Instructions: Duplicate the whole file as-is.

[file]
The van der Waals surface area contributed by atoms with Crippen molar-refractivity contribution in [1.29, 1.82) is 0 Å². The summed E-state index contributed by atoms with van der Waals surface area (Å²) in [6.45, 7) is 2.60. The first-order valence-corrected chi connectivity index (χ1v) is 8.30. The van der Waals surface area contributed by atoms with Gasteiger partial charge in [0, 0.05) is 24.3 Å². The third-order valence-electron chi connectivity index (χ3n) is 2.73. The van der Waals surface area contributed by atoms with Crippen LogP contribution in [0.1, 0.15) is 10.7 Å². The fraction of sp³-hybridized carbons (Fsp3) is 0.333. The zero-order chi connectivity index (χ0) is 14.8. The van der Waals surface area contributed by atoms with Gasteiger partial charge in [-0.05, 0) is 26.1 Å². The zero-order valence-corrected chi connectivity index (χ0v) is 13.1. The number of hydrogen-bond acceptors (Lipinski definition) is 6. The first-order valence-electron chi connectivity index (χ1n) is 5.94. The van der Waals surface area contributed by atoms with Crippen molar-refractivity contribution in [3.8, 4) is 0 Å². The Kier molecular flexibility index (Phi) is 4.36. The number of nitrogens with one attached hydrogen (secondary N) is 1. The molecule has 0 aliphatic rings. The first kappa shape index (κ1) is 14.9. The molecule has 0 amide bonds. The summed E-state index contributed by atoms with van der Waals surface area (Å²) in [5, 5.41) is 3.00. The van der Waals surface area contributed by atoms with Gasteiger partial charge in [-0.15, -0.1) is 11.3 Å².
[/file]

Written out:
The van der Waals surface area contributed by atoms with Crippen molar-refractivity contribution in [1.29, 1.82) is 0 Å². The summed E-state index contributed by atoms with van der Waals surface area (Å²) in [6.45, 7) is 2.60. The first-order valence-corrected chi connectivity index (χ1v) is 8.30. The van der Waals surface area contributed by atoms with Gasteiger partial charge in [0, 0.05) is 24.3 Å². The third-order valence-electron chi connectivity index (χ3n) is 2.73. The van der Waals surface area contributed by atoms with Crippen LogP contribution in [0.1, 0.15) is 10.7 Å². The fraction of sp³-hybridized carbons (Fsp3) is 0.333. The zero-order chi connectivity index (χ0) is 14.8. The van der Waals surface area contributed by atoms with Gasteiger partial charge in [-0.05, 0) is 26.1 Å². The zero-order valence-corrected chi connectivity index (χ0v) is 13.1. The number of hydrogen-bond acceptors (Lipinski definition) is 6. The first-order valence-electron chi connectivity index (χ1n) is 5.94. The van der Waals surface area contributed by atoms with Crippen molar-refractivity contribution in [3.8, 4) is 0 Å². The Kier molecular flexibility index (Phi) is 4.36. The number of nitrogens with one attached hydrogen (secondary N) is 1. The molecule has 0 aliphatic rings. The first kappa shape index (κ1) is 14.9. The molecule has 0 amide bonds. The summed E-state index contributed by atoms with van der Waals surface area (Å²) in [5, 5.41) is 3.00. The van der Waals surface area contributed by atoms with Gasteiger partial charge in [-0.15, -0.1) is 11.3 Å².